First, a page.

Latino families battle against pesticides and the government agencies charged with regulating their use.
LOS ANGELES – The fields surrounding Rio Mesa High School in Oxnard, Calif., have yielded bountiful harvests of the strawberries that are the most valuable crop in Ventura County, bringing growers $691 million in revenues in 2012.
They have also produced an epic legal battle that pits Latino families who live near Rio Mesa High against the government agencies charged with regulating the use of pesticides by growers. Crying racial injustice, the families initially filed an administrative complaint against the California Department of Pesticide Regulation in 1999 under Title VI of the Civil Rights Act for allegedly discriminating against non-white children in issuing permits for the use of the highly toxic pesticide methyl bromide.
Now the battle has entered a new phase as three generations of one of those families, led by grandmother Maria Garcia, have challenged the August 2011 agreement between the CDPR and the U.S. Environmental Protection Agency that resolved the original case.
The “informal compliance” agreement “did not provide substantive protections to ensure that Latino children do not continue to suffer disparate adverse effects from exposure to methyl bromide and similar pesticides and fumigants like chloropicrin at their public schools,” Garcia said in a complaint against the EPA that was filed in August.
The suit adds to a rising tide of criticism of the EPA’s performance as the agency responsible for enforcing Title VI, which prohibits recipients of federal funding from using that money in a way that has a discriminatory impact based on race, color or national origin.
In 2009, the 9th U.S. Circuit Court of Appeals found the EPA had shown a “consistent pattern of delay” in addressing allegations of Title VI violations. More recently, a consulting firm hired to assess the agency suggested its Office of Civil Rights had a record of performance somewhat comparable to a bureaucratic black hole. Of the 247 Title VI complaints it has received, Deloitte Consulting reported, only 6 percent were processed within the 20-day time limit and the backlog of cases stretches back to 2001.
“The EPA is essentially denying our clients a very important fundamental right that was won in the civil rights struggle,” said Madeline Stano, an attorney with the Center on Race, Poverty and the Environment who is representing Garcia.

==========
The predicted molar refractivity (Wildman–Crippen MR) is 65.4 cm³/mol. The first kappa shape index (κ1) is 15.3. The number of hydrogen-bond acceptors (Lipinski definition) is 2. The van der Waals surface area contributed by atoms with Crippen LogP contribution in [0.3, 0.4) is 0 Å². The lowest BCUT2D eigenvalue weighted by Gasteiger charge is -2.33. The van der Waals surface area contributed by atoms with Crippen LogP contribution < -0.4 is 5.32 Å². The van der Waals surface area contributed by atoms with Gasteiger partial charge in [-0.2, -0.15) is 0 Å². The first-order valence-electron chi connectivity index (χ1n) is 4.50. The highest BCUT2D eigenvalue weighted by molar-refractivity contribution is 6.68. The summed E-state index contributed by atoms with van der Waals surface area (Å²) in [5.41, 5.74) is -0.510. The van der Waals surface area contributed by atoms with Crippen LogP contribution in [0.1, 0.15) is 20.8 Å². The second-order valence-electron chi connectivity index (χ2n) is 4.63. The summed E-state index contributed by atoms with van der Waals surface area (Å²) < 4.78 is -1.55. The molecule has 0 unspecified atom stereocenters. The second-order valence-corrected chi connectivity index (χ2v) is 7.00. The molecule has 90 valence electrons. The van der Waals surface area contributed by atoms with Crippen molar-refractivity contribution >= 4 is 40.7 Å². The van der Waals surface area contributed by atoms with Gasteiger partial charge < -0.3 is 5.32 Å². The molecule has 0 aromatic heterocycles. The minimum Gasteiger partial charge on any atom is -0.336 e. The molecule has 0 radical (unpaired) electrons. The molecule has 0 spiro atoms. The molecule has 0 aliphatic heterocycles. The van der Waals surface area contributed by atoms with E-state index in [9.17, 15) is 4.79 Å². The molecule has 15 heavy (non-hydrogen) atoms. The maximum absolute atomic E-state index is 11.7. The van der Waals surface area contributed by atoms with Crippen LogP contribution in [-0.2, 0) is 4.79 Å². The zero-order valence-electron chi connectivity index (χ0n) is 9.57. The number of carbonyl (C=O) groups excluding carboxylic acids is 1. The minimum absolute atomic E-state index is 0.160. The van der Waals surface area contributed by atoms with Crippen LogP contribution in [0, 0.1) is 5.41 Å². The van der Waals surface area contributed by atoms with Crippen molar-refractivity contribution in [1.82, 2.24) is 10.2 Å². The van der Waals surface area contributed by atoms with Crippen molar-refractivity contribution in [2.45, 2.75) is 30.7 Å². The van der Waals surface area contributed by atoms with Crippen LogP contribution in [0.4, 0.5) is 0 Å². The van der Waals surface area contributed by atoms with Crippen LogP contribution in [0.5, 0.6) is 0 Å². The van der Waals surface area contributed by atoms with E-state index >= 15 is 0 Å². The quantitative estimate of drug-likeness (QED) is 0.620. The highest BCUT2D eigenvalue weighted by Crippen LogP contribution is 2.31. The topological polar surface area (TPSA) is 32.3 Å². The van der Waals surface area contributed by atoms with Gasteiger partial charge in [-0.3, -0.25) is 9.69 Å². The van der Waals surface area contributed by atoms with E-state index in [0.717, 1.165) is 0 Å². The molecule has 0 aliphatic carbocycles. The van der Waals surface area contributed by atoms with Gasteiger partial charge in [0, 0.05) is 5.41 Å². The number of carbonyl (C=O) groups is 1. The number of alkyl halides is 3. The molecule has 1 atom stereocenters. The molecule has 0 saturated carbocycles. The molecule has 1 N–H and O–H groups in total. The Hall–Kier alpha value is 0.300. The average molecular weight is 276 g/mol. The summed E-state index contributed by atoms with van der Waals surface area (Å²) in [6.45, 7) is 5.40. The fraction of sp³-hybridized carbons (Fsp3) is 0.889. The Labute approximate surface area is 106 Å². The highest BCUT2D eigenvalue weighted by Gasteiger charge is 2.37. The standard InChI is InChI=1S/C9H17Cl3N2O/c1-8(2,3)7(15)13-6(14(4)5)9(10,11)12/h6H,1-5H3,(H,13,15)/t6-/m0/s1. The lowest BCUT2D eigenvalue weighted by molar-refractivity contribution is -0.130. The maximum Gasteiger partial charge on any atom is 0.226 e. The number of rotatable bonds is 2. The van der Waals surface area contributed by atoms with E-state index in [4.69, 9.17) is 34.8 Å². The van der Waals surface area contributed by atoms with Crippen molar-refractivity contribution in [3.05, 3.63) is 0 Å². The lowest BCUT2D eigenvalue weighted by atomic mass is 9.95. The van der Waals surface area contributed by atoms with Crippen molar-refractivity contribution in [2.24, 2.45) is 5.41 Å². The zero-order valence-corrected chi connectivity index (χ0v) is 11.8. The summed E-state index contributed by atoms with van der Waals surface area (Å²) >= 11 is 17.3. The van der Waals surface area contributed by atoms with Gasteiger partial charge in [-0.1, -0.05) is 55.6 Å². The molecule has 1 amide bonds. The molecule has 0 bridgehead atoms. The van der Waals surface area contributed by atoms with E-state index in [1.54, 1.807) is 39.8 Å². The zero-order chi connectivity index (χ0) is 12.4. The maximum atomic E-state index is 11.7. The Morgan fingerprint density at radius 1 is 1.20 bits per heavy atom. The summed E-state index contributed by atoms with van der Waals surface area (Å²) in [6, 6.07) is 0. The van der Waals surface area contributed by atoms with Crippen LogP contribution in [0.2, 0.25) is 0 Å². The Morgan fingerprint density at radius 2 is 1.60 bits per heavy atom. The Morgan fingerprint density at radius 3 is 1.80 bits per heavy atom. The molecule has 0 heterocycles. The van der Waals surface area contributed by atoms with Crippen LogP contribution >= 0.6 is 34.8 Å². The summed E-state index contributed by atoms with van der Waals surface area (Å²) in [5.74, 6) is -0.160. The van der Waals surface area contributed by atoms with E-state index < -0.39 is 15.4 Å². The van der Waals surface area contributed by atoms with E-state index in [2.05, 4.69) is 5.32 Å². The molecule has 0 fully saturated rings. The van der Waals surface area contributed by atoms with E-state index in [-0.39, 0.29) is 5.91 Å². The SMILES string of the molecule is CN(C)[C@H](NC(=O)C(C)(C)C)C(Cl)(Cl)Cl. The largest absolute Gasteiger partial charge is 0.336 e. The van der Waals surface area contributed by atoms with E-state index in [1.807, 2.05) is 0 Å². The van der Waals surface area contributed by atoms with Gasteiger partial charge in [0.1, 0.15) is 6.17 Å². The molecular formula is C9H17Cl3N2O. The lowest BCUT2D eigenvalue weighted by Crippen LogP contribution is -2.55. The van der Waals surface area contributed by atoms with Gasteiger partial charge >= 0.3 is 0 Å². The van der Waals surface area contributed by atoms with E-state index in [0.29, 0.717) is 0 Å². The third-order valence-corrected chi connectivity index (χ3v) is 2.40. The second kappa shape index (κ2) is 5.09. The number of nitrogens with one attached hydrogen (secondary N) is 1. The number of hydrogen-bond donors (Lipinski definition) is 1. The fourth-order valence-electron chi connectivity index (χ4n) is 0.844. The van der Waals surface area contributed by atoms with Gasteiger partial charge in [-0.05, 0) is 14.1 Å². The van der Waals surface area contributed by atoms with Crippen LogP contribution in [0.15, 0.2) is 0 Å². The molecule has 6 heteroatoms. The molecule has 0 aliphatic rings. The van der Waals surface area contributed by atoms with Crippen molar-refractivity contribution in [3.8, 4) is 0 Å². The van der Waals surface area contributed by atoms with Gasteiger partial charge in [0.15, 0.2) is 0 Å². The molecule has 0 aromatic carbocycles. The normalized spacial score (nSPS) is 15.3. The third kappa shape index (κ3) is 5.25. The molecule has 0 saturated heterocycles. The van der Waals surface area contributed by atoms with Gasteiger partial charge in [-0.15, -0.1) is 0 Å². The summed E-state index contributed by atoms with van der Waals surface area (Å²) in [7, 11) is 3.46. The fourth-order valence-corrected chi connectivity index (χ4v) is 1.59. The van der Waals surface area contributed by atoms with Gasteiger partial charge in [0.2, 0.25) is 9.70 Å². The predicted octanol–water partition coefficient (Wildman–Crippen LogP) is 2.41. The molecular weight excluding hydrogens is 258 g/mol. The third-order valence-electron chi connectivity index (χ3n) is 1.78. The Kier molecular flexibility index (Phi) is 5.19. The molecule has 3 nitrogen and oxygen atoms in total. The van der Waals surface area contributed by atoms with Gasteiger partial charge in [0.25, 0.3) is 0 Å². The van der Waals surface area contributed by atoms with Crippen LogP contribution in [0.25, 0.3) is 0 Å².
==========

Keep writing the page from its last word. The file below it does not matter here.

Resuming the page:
Garcia is seeking a court order declaring the EPA arbitrarily and capriciously settled the original case and an injunction vacating the settlement. But she could be facing another long struggle. The EPA has argued in a motion to dismiss the case that courts cannot review its enforcement of Title VI and that the process of appealing pesticide permits to local agricultural officials and the CDPR provides an adequate remedy.
Bureaucratic wheels turn slowly
At the time the original case — known as Angelita C. v. California Department of Pesticide Regulation — was filed, Garcia’s son David was 14 years old and a student at Rio Mesa. The school had an enrollment of 2,169 students, 75 percent of whom were non-white. And at least 67,492 pounds of methyl bromide were applied annually within a 1.5-mile radius of the school. The pesticide is toxic primarily to the central nervous system but also damages the lungs, kidneys, eyes and skin.
Fourteen years later, David Garcia is an adult with two children of his own who will attend the same Oxnard schools he did. For the 2012-2013 school year, Rio Mesa High School had an enrollment of 2,061 students, 69 percent of whom were Latino, and 81 percent of whom were non-white. And large quantities of pesticides are still being sprayed on neighboring fields. The school is within the top 10 percent of zip codes in California with the highest environmental pollution, with pesticides contributing 99.9 percent of the pollutants.
“[T]he overall mix of soil fumigants in the Rio Mesa High School area has changed over time, but overall use has not declined substantially,” Maria Garcia said in her suit.
California is unique among states in that it requires users of certain pesticides to get a permit from a county agricultural commissioner. An application for a permit must, among other things, include a map or description of the surrounding area showing any locations that could be harmed by pesticides, including schools. Permits are typically issued for a year, but a commissioner may deny a permit if “he or she concludes that use of the pesticide may harm people or the environment.” A denial can be appealed to the CDPR.